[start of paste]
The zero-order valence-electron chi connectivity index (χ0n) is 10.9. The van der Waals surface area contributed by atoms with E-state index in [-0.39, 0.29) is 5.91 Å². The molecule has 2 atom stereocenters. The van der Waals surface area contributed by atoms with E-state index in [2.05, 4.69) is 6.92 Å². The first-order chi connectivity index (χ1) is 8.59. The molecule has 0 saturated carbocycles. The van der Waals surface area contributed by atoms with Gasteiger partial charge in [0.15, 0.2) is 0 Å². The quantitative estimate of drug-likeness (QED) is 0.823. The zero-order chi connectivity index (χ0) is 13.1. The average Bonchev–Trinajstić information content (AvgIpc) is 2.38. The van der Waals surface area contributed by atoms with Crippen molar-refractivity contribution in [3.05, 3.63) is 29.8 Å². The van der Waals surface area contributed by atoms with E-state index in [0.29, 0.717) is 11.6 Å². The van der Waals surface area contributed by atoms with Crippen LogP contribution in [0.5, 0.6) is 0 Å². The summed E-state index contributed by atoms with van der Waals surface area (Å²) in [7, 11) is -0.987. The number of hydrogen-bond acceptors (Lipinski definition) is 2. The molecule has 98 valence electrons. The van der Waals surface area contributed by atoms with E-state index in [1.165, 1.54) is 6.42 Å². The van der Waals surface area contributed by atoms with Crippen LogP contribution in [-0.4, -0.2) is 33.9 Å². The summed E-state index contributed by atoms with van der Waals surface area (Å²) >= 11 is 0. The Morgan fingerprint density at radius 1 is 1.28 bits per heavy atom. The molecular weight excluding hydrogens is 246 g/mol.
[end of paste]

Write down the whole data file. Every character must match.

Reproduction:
The zero-order valence-electron chi connectivity index (χ0n) is 10.9. The van der Waals surface area contributed by atoms with E-state index in [-0.39, 0.29) is 5.91 Å². The molecule has 2 atom stereocenters. The van der Waals surface area contributed by atoms with E-state index in [2.05, 4.69) is 6.92 Å². The first-order chi connectivity index (χ1) is 8.59. The molecule has 0 saturated carbocycles. The van der Waals surface area contributed by atoms with Gasteiger partial charge in [0.15, 0.2) is 0 Å². The quantitative estimate of drug-likeness (QED) is 0.823. The zero-order chi connectivity index (χ0) is 13.1. The average Bonchev–Trinajstić information content (AvgIpc) is 2.38. The van der Waals surface area contributed by atoms with Crippen molar-refractivity contribution in [3.05, 3.63) is 29.8 Å². The van der Waals surface area contributed by atoms with E-state index in [0.29, 0.717) is 11.6 Å². The van der Waals surface area contributed by atoms with Crippen LogP contribution in [0.5, 0.6) is 0 Å². The summed E-state index contributed by atoms with van der Waals surface area (Å²) in [7, 11) is -0.987. The number of hydrogen-bond acceptors (Lipinski definition) is 2. The molecule has 98 valence electrons. The van der Waals surface area contributed by atoms with E-state index in [1.165, 1.54) is 6.42 Å². The van der Waals surface area contributed by atoms with Crippen LogP contribution in [-0.4, -0.2) is 33.9 Å². The summed E-state index contributed by atoms with van der Waals surface area (Å²) >= 11 is 0. The Morgan fingerprint density at radius 1 is 1.28 bits per heavy atom. The molecular weight excluding hydrogens is 246 g/mol.